Upadacitinib Treatment Improves Symptoms of Bowel Urgency and Abdominal Pain, and Correlates with Quality of Life Improvements in Patients with Moderate to Severe Ulcerative Colitis

Subrata Ghosh, Yuri Sanchez Gonzalez, Wen Zhou, Ryan Clark, Wangang Xie, Edouard Louis, Edward V. Loftus, Julian Panes, Silvio Danese

Research output: Contribution to journalArticlepeer-review

Abstract

Background and Aims: Bowel urgency and abdominal pain are impactful, yet under-appreciated ulcerative colitis symptoms and not commonly assessed in clinical trials. We evaluated how these symptoms may improve with upadacitinib treatment and correlate with clinical and health-related quality of life [HRQOL] outcomes in the phase 2b U-ACHIEVE study. Methods: Patients aged 18–75 years, with moderately to severely active ulcerative colitis, were randomised to receive placebo or upadacitinib (7.5, 15, 30, or 45 mg once daily [QD]). Bowel urgency and abdominal pain were evaluated at baseline and Weeks 2, 4, 6, and 8. Week 8 correlations were evaluated between bowel urgency/abdominal pain with clinical [Mayo subscores and high-sensitivity C-reactive protein and faecal calprotectin measurements] and HRQOL outcomes [Inflammatory Bowel Disease Questionnaire and 36-Item Short Form Health Survey scores]. Results: A greater proportion of patients [n = 250] reported no bowel urgency and less abdominal pain with upadacitinib treatment compared with placebo, with improvements observed as early as 2 weeks. At Week 8, patients receiving the 45-mg QD dose had the greatest improvements versus placebo, with 46% reporting no bowel urgency [vs 9%; p ≤ 0.001] and 38% reporting no abdominal pain [vs 13%; p = 0.015]. At Week 8, moderate correlations were found between bowel urgency or abdominal pain and most clinical and HRQOL outcomes. Conclusions: Induction treatment with upadacitinib demonstrated significant reductions in bowel urgency and abdominal pain compared with placebo.These symptoms also correlate to clinical and HRQOL outcomes, supporting their use to monitor disease severity and other treatment outcomes.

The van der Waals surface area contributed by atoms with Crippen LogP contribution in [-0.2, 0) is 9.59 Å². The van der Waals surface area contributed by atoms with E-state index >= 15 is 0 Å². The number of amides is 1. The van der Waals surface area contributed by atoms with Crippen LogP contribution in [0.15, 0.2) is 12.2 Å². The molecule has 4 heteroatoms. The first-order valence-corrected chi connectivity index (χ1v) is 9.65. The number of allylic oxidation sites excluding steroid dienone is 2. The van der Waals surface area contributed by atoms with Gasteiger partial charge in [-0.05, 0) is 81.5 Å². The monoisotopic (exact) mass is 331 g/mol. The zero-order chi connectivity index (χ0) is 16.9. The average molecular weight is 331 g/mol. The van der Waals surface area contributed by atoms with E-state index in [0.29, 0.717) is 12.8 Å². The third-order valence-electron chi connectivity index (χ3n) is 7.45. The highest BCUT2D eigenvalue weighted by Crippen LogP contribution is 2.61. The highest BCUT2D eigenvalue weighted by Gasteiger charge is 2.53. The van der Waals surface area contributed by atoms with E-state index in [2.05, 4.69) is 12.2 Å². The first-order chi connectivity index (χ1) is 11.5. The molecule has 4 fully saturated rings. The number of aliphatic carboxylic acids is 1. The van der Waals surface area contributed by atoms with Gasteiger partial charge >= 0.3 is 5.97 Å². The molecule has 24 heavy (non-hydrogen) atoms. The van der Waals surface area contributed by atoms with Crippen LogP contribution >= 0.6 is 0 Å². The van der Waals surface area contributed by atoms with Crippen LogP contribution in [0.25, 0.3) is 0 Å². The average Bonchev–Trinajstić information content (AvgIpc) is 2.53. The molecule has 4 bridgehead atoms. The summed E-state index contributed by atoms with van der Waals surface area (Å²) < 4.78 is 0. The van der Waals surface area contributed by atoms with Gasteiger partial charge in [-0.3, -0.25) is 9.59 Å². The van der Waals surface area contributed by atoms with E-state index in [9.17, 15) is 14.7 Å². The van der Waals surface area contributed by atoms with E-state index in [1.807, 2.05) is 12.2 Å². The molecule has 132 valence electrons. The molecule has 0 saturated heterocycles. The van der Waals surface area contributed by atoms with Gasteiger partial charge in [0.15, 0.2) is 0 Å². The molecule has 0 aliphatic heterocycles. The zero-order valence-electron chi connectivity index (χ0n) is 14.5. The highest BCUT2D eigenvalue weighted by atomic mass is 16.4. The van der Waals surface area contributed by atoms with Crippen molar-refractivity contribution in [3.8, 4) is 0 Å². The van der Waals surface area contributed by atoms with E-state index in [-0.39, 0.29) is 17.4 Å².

Original languageEnglish (US)
Pages (from-to)2022-2030
Number of pages9
JournalJournal of Crohn's and Colitis
Volume15
Issue number12
DOIs
StatePublished - Dec 1 2021

Keywords

  • Abdominal pain
  • bowel urgency
  • upadacitinib

ASJC Scopus subject areas

  • Gastroenterology

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